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Peripatric speciation is a form of speciation, the formation of new species through evolution. In this form, new species are formed in isolated peripheral populations; this is similar to allopatric speciation in that populations are isolated and prevented from exchanging genes. However, peripatric speciation, unlike allopatric speciation, proposes that one of the populations is much smaller than the other.
Additional recommended knowledge
Peripatric speciation was originally proposed by Ernst Mayr, and is related to the founder effect, because small living populations may undergo selection bottlenecks. Genetic drift is often proposed to play a significant role in peripatric speciation.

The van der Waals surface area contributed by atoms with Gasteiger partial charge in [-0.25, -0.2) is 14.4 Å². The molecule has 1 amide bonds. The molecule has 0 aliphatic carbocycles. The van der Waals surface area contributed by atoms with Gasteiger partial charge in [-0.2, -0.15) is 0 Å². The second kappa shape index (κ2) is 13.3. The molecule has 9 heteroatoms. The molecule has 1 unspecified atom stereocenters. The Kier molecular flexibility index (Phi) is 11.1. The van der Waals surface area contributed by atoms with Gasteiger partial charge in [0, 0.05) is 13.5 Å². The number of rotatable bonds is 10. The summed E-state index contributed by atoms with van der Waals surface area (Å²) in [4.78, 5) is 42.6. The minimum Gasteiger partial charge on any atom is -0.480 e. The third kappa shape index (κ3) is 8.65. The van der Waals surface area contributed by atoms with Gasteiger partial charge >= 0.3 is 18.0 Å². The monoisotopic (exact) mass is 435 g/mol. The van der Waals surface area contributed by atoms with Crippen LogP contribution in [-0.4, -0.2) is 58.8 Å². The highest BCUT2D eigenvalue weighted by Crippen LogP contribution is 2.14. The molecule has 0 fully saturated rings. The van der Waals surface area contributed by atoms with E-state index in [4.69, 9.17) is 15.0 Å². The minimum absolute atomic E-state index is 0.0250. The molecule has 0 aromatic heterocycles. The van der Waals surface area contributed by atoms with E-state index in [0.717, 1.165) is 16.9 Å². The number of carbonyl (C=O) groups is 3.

|This article is licensed under the GNU Free Documentation License. It uses material from the Wikipedia article "Peripatric_speciation". A list of authors is available in Wikipedia.|